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Strengths and Challenges of Service Coordination in Eight States

Childress, Dana C., PhD; Nichols, Sarah, BA; Schnurr, Melissa, PhD

doi: 10.1097/IYC.0000000000000140
Original Research/Study
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A survey was distributed in 8 states to learn about perceived strengths and challenges of service coordination from those working in early intervention (EI) programs under Part C of the Individuals with Disabilities Education Act. Survey responses from 769 service coordinators and other EI personnel in 8 states provide an overview of state systems and the implementation of service coordination activities within these state EI systems. Respondents suggested that service coordinators experience the following needs: (1) balancing the workload by reducing the number of families served per service coordinator and decreasing the amount of paperwork; (2) improved compensation and funding; and (3) better and more frequent training opportunities. Findings from this survey were analyzed and used by representatives from participating states to determine state and national action plans for improving the professional development and identity of service coordinators, with the goal of prioritizing support for this important part of the early childhood intervention workforce.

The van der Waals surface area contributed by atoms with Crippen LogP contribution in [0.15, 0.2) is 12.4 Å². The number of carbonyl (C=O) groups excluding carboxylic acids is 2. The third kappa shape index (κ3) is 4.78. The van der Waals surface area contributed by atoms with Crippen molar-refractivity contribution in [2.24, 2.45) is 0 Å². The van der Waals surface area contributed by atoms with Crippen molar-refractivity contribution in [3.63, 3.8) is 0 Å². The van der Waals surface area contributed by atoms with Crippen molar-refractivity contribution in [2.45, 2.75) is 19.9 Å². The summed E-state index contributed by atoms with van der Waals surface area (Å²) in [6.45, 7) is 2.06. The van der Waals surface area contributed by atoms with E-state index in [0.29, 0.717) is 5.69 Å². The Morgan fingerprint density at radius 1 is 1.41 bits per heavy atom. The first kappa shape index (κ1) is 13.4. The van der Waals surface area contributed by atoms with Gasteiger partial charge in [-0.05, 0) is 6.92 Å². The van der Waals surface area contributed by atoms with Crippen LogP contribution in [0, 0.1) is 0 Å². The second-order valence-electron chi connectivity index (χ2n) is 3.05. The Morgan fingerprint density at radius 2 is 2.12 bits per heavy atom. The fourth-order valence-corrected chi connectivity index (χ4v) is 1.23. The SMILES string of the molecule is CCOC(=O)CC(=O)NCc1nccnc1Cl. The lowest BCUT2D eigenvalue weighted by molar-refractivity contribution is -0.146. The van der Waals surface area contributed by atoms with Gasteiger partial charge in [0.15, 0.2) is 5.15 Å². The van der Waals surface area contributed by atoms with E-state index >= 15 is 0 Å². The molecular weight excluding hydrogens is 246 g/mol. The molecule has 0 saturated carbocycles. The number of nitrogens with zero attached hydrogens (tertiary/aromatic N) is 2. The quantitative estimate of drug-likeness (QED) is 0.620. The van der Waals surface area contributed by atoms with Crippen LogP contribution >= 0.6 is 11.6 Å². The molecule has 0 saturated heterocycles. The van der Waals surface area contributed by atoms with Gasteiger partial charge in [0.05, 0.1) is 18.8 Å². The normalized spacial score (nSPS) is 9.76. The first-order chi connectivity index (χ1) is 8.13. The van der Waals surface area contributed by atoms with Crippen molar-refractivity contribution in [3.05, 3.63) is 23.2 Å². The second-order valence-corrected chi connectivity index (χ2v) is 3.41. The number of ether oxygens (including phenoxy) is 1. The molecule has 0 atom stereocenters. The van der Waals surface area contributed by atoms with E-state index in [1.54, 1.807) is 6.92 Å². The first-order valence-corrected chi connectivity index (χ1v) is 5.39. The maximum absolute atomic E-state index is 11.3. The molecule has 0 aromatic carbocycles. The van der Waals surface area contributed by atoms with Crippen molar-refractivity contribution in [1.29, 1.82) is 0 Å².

Partnership for People with Disabilities, Virginia Commonwealth University, Richmond (Dr Childress); Early Intervention Training Program at the University of Illinois, Urbana-Champaign (Ms Nichols); and Iowa Department of Education, Des Moines (Dr Schnurr).

Correspondence: Dana C. Childress, PhD, Partnership for People with Disabilities, Virginia Commonwealth University, 508 Ferrum Ln, Chesapeake, VA 23322 (dcchildress@vcu.edu).

The authors declare that there are no conflicts of interest, including financial, institutional, or other relationships that might lead to bias or conflict.

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